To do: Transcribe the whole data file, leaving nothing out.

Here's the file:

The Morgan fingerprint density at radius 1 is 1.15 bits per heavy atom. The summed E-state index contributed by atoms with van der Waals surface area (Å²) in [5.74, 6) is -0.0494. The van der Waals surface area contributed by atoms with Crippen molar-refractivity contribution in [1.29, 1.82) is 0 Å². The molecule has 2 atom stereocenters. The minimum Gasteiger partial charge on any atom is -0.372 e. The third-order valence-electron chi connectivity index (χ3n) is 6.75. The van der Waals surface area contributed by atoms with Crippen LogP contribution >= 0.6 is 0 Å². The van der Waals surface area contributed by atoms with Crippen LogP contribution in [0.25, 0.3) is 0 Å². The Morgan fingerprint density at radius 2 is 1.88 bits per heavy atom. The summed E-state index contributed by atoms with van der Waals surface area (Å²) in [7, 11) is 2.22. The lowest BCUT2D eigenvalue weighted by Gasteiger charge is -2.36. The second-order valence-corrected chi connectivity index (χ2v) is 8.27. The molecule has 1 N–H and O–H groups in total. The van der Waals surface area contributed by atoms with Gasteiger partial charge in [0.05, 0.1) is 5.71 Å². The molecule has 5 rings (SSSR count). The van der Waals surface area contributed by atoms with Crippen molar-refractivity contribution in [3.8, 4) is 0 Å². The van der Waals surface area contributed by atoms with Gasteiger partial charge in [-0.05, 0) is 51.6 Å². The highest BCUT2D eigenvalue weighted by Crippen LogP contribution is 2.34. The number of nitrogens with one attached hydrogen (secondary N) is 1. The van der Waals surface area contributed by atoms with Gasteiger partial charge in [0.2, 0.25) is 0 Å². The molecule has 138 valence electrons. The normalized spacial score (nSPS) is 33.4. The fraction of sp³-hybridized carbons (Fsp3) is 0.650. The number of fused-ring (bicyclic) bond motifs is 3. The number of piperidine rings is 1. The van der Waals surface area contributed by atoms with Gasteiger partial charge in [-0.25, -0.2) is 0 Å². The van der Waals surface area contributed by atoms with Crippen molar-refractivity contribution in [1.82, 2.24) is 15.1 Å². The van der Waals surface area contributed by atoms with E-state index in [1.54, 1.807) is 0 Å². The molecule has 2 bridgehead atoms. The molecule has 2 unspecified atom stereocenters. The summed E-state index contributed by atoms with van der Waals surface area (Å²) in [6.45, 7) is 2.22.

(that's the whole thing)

The Morgan fingerprint density at radius 1 is 1.15 bits per heavy atom. The summed E-state index contributed by atoms with van der Waals surface area (Å²) in [5.74, 6) is -0.0494. The van der Waals surface area contributed by atoms with Crippen molar-refractivity contribution in [1.29, 1.82) is 0 Å². The molecule has 2 atom stereocenters. The minimum Gasteiger partial charge on any atom is -0.372 e. The third-order valence-electron chi connectivity index (χ3n) is 6.75. The van der Waals surface area contributed by atoms with Crippen LogP contribution >= 0.6 is 0 Å². The van der Waals surface area contributed by atoms with Crippen LogP contribution in [0.25, 0.3) is 0 Å². The Morgan fingerprint density at radius 2 is 1.88 bits per heavy atom. The summed E-state index contributed by atoms with van der Waals surface area (Å²) in [7, 11) is 2.22. The lowest BCUT2D eigenvalue weighted by Gasteiger charge is -2.36. The second-order valence-corrected chi connectivity index (χ2v) is 8.27. The molecule has 1 N–H and O–H groups in total. The van der Waals surface area contributed by atoms with Gasteiger partial charge in [0.05, 0.1) is 5.71 Å². The molecule has 5 rings (SSSR count). The van der Waals surface area contributed by atoms with Crippen molar-refractivity contribution in [3.8, 4) is 0 Å². The van der Waals surface area contributed by atoms with Gasteiger partial charge in [-0.05, 0) is 51.6 Å². The highest BCUT2D eigenvalue weighted by Crippen LogP contribution is 2.34. The number of nitrogens with one attached hydrogen (secondary N) is 1. The van der Waals surface area contributed by atoms with Gasteiger partial charge in [0.2, 0.25) is 0 Å². The molecule has 138 valence electrons. The normalized spacial score (nSPS) is 33.4. The fraction of sp³-hybridized carbons (Fsp3) is 0.650. The number of fused-ring (bicyclic) bond motifs is 3. The number of piperidine rings is 1. The van der Waals surface area contributed by atoms with Gasteiger partial charge in [-0.25, -0.2) is 0 Å². The van der Waals surface area contributed by atoms with Crippen molar-refractivity contribution in [1.82, 2.24) is 15.1 Å². The van der Waals surface area contributed by atoms with E-state index in [1.54, 1.807) is 0 Å². The molecule has 2 bridgehead atoms. The molecule has 2 unspecified atom stereocenters. The summed E-state index contributed by atoms with van der Waals surface area (Å²) in [6.45, 7) is 2.22.